She got a bit uppity. “Why didn’t you tell me there was petrol in the bike already?”
OLYMPUS DIGITAL CAMERAPetrol by the gallon & only by the gallon!

I didn’t ask & she didn’t say. One of those communication breakdowns. The juice was 150% the price I’d paid at the last garage, so I wasn’t leaving it, but with no room in the bike, I was at a loss where to stash it. She drained the remainder into a 1 litre pop bottle.
It didn’t really fit in my rucksack pocket & now I was left with a budget of 4 soles (80p). It’s a good job I wasn’t going near any kind of civilisation! I was gasping for a coffee & some sustenance, but decided to push on. White-line-fever (off road) was my disciplinarian.


Two miles up the road I heard a sudden “crash”, I turned round like an owl spinning its head to see a black carrier bag drifting skywards & the bottle (intact) on the trail. A dodgy 3-way-combo of:
- A boulder
– Rutted loose gravel
– The lightest of touches of my front brake
ganged up & mugged me!
I felt the front end go & braced myself for a crash. My new Clunk Boots saved my bacon, as I landed with most of my weight on them, my rearranged luggage & my beloved RHS mirror. (Whilst most Motociclistas remove their mirrors in Lima, I have a twitch which constantly checks my inside line). In a spectacular slow-motion crystalline like transformation I watched it crack & explode. Bugger.
My back indicator was a casualty too, but I was ok & after lifting it up (try that with a fully-laden GS) & a bit of persuading I got it going again. I stopped for a caffeine fix soon after.

Above the clouds…


After the steam room heat of Lima & the sauna heat of Cieneguilla, it felt strange to be actually cold!
The first time I’ve actually seen/felt proper rain here & the first time I’ve actually not being sweating my proverbials off.
Wisps of cloud became a heavy cloak of fog. Dry trails became muddy furrows & muddy furrows became slurry!
It was intensive stuff. Too wet for goggles & squinting through the fog, for boulders, landslides, rockslides, potholes, the edge & the occasional other road user tanking downhill (not expecting a punter to be coming uphill!)
The trail was hewn out of the rock, so you had a sheer drop on the left & steep rising ground to the right.

OLYMPUS DIGITAL CAMERAThe saddest dog in the whole World. If I’d had space, I would have taken him home :-(

I normally start looking for a camping spot to doss down an hour before dark & I figured in this weather, that’d be about 2 hours off.
I was bivvying (no tent) & there was nowhere at all
a) To hide the Clunk.
b) To lie down.
My speedo/odomotor (measuring oddness?) doesn’t work, so I only had a rough idea how far I’d gone.  Due to the worsening road, it was taking longer than I had thought. Push on blindly (literally), or make a decision?

Officer Saltanas…

Out of the murky mist I suddenly came upon a Policia 4×4 truck, with his bonnet up.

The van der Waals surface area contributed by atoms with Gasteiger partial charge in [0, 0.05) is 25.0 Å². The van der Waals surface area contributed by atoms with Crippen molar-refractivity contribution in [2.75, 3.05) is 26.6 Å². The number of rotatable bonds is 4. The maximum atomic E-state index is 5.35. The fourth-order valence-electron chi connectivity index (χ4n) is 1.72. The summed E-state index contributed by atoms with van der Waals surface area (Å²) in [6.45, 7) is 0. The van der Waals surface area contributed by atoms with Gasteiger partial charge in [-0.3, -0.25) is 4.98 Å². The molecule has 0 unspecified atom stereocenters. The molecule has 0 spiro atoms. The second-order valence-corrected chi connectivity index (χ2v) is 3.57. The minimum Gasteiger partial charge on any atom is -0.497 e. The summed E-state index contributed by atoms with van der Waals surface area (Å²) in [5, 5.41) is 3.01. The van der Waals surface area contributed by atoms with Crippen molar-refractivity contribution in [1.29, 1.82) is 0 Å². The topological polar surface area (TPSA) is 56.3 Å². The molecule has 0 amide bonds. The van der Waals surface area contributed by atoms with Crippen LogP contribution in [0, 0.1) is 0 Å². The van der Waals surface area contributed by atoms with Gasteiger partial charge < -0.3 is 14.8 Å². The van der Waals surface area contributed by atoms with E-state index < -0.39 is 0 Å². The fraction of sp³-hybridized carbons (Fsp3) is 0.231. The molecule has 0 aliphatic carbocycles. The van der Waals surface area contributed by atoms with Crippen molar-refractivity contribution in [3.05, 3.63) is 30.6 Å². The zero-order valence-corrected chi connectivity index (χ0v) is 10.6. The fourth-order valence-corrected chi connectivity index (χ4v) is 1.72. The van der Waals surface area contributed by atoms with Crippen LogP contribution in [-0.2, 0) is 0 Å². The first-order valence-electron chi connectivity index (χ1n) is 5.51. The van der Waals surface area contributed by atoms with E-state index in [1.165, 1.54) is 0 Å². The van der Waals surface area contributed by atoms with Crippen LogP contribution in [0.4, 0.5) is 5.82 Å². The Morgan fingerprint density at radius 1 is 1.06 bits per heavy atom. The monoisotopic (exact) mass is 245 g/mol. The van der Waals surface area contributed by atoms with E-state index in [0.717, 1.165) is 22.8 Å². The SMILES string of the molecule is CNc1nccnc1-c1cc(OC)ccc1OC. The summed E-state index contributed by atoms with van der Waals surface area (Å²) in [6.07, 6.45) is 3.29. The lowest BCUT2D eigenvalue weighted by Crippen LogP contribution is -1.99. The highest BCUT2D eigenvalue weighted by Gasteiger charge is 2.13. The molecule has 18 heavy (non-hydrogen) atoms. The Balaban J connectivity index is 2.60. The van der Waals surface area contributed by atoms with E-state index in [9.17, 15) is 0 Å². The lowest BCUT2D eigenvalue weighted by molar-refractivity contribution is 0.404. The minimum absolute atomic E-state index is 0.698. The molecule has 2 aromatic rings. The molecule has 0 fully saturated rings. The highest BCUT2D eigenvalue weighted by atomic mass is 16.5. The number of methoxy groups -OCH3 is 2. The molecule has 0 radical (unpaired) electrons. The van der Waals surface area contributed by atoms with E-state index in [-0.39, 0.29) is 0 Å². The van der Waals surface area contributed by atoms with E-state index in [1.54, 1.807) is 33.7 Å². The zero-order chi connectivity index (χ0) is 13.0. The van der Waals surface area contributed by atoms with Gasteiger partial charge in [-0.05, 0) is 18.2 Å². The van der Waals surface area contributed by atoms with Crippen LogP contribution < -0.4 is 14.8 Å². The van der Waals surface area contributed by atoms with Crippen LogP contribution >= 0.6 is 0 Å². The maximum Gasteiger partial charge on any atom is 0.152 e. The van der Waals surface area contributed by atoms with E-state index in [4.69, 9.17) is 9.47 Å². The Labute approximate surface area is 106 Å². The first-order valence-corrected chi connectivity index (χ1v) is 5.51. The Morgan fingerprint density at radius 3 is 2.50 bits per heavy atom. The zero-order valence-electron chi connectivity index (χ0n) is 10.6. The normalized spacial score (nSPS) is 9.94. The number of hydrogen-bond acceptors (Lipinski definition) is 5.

“Scam” was my automatic reaction. I’d heard of this kind of thing, so when he tried to flag me down, I swerved with a polite “Buenos tardes” & sped on. Then I automatically felt very guilty. What if he genuinely had broken down. I put myself in his shoes, (not literally, as after looking for a pair my size for over 12mths, I wasn’t swapping my boots for anyone/anything!)
My big worry was that my insurance had just run out (Thursday). It’s not a case of a simple phonecall & renewal being automatic here (surprise, surprise!) The previous owner of the Clunk had been stung for having no insurance & that is why he sold the Clunk, to pay the fine! It is a hefty one. So, I was on my guard…
Officer Saltanas had broken down, bigtime, in the middle of nowhere. He’d hit a huge pothole & couldn’t steer/couldn’t move. He was trying to hotwire it & asked me if I knew how to do it! (Even if I did, & I don’t, would you show a Police Officer that you know how to hotwire a car?! Dilemma-&-a-half.) I really was no help, so I asked if he had back-up coming & he said yes. I gave him some biscuits & offered some encouragement. He told me the road ahead got worse & worse. I’d been umming-&-ahhing for a while about going on.
I checked my fuel, filled up the tank with the pop bottle & figured that I might not have enough petrol to get round. The Clunk is supereconomical round town, but a guzzler at this altitude. I decided to go down…


Apart from riding a Clunk up in the hills, one of the sheer joys in life for me is camping in the wild. People say why rough it, but I say why not? Life is full of so many things that make easy jobs easier. We are in danger of becoming a population of softies, (he says, after turning around!) It was now 4:30pm & I’d need a helicopter to get back to Lima in the light. I’d look for somewhere, anywhere, to doss down.
Going downhill was exhilarating. I’ve still to figure out the carb-jetting at altitude & the Clunk crawls on the steep bits, but was a different beast altogether descending. I’d only spotted one place to sleep in the entire route before the villages started. I got there, & it was taken :-/
Not by a person, but by a Clunk! It was parked up & covered up. A walking trail led down to some makeshift houses below.